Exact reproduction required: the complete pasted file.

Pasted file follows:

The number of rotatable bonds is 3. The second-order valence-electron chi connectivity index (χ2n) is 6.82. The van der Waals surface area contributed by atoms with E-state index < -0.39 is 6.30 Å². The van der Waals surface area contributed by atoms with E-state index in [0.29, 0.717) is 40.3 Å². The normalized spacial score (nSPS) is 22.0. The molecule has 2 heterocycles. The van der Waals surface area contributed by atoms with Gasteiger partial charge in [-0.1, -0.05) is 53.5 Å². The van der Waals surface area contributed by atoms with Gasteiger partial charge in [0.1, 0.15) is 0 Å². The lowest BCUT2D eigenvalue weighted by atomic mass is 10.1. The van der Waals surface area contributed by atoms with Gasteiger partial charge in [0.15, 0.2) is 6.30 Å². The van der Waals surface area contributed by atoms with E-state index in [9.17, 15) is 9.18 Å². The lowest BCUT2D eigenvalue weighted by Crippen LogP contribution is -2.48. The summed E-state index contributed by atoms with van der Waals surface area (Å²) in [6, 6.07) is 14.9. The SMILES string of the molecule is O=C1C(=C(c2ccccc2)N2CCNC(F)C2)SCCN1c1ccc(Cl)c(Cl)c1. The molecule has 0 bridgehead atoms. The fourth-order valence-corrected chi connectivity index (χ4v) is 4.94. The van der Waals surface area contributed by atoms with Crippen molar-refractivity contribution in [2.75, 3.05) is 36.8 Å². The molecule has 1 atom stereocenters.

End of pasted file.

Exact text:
The number of rotatable bonds is 3. The second-order valence-electron chi connectivity index (χ2n) is 6.82. The van der Waals surface area contributed by atoms with E-state index < -0.39 is 6.30 Å². The van der Waals surface area contributed by atoms with E-state index in [0.29, 0.717) is 40.3 Å². The normalized spacial score (nSPS) is 22.0. The molecule has 2 heterocycles. The van der Waals surface area contributed by atoms with Gasteiger partial charge in [-0.1, -0.05) is 53.5 Å². The van der Waals surface area contributed by atoms with Gasteiger partial charge in [0.1, 0.15) is 0 Å². The lowest BCUT2D eigenvalue weighted by atomic mass is 10.1. The van der Waals surface area contributed by atoms with Gasteiger partial charge in [0.15, 0.2) is 6.30 Å². The van der Waals surface area contributed by atoms with E-state index in [9.17, 15) is 9.18 Å². The lowest BCUT2D eigenvalue weighted by Crippen LogP contribution is -2.48. The summed E-state index contributed by atoms with van der Waals surface area (Å²) in [6, 6.07) is 14.9. The SMILES string of the molecule is O=C1C(=C(c2ccccc2)N2CCNC(F)C2)SCCN1c1ccc(Cl)c(Cl)c1. The molecule has 0 bridgehead atoms. The fourth-order valence-corrected chi connectivity index (χ4v) is 4.94. The van der Waals surface area contributed by atoms with Crippen molar-refractivity contribution in [2.75, 3.05) is 36.8 Å². The molecule has 1 atom stereocenters.